Guest Blogger Ben on French School Exchange

Student perspective: Host families

Last year, Ben traveled with Forum on a school exchange to France. As one of our 2019 featured student bloggers, we invited him to share what it’s really like to live with a host family in France for nine days. 

Guest Blogger: Ben C.

I sat in the international terminal of Boston Airport, nervously awaiting to board my flight to France.

As part of my high school’s 12-day group exchange program in Rennes, I was about to fly to a foreign country to live with a family whom I had never met before. While a scary thought at first, living with a host family and engaging in their day-to-day life turned out to be the best part of my time in France.

Based on my experience, I’m here to dispel some typical fears about living with a host family.

Guest Blogger Ben on French School Exchange

Fear #1: It will be awkward living with a family I’ve never met before!

Reality: You’re staying in the home of people whom you may have never have met before and who might not speak English, so, yes, it may feel strange at first. However, by the second day neither I nor any of my classmates reported feeling awkward in our host families’ homes.

My host family immediately made me feel welcome. As soon as I walked in the door, my host mom showed me around the house, identifying each room, naming each pet, and opening their large refrigerator with a grand wave of the hand that meant I was welcome to everything.

Once my host dad walked in, he immediately addressed a matter of great importance: how to operate the TV remote. The house was full when my older host brother arrived home. We sat around the living room table eating a snack. They asked me questions, I asked them questions, they had their own side conversations that I could listen to, and it all felt natural. I slipped right into the family circle effortlessly—there was even extra room on the couch for me!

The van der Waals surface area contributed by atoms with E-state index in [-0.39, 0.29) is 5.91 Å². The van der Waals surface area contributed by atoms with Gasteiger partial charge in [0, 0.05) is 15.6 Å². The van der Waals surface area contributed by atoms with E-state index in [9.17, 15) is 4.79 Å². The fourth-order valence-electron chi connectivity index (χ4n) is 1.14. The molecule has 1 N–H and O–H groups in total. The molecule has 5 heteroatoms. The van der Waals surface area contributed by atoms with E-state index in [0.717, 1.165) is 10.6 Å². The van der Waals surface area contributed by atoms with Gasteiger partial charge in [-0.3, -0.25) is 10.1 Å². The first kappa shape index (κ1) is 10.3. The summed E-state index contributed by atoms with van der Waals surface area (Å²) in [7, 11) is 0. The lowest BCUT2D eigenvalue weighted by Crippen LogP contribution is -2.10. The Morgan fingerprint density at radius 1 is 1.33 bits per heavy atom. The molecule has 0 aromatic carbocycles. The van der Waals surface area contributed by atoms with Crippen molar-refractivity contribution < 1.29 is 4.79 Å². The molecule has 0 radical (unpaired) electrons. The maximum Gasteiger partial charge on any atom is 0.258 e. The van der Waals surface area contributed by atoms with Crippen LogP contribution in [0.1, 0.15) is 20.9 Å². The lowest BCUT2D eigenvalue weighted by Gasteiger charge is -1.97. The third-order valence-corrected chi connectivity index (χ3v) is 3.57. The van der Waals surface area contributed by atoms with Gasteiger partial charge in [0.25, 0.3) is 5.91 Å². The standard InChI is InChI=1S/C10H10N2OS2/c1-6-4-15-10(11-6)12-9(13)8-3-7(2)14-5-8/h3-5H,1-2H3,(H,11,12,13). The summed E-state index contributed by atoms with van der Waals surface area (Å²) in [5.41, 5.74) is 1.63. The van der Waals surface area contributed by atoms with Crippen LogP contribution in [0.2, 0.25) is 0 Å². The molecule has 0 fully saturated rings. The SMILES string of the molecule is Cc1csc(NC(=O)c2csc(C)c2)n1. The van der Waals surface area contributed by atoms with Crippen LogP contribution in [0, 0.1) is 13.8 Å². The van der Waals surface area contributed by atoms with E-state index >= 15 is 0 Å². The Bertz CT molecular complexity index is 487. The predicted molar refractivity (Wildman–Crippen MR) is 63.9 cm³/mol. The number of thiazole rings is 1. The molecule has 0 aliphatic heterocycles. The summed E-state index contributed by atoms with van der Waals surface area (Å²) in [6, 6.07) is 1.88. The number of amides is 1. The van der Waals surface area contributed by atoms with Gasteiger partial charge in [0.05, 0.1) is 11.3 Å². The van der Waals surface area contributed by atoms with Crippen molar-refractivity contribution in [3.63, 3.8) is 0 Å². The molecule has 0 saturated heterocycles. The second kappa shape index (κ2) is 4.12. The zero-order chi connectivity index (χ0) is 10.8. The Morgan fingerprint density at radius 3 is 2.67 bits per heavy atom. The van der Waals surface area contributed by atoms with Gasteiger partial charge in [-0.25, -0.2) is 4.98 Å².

In those initial moments, my host family may have felt a little awkward too, but those feelings quickly went away for both of us. In reality, these weren’t random families signing up to let a stranger live with them for two weeks; they had been chosen as host families because they were considerate, open-minded, and kind, just as my family was when hosting my exchange partner.

Ben and classmates learning games in Paris on French Exchange

Fear #2: I don’t speak the language well enough—we’ll never understand each other!

Reality: Your host family knows that you will not be fluent. When speaking, they will usually slow down, simplify their sentence structure, and use smaller words. Why? Because they want to be understood just as much as you want to understand them!

Also, never underestimate the power of gestures and body language—you’d be surprised by how much you can communicate equipped with those alone.

One night, when I was eating dinner with my host family, the father told my host brothers not to “bouffer.” I had no idea what “bouffer” meant, so I repeated back in an uncertain tone, “bouffer?” My exchange partner grinned, took a big bite of duck, and started obnoxiously talking while opening and shutting his mouth as quickly as possible. We all had a good laugh, and I still remember that word, even though I only used it that one time.

That’s another thing: when you learn a word in a situation like that, you’re much more likely to remember it than if you had read it on a flashcard. The taste of the duck I had that night, the jokes we told around the table, the cool night air coming in through the window—all those sensations cemented in my mind the words I was learning. In the two weeks that I spent listening to my host family and trying out my French with them, I learned more than I had learned all year in the classroom.

If the idea of living with a host family still unnerves you, consider this: great things were never accomplished inside people’s comfort zones. Having a few awkward moments is an inevitable part of any great travel experience abroad. Living with a host family while still in high school is truly a once-in-a-lifetime opportunity and one that I would gladly do all over again.

If you truly want to get out and see the world, this is your chance. Go for it! You´ll be glad you did.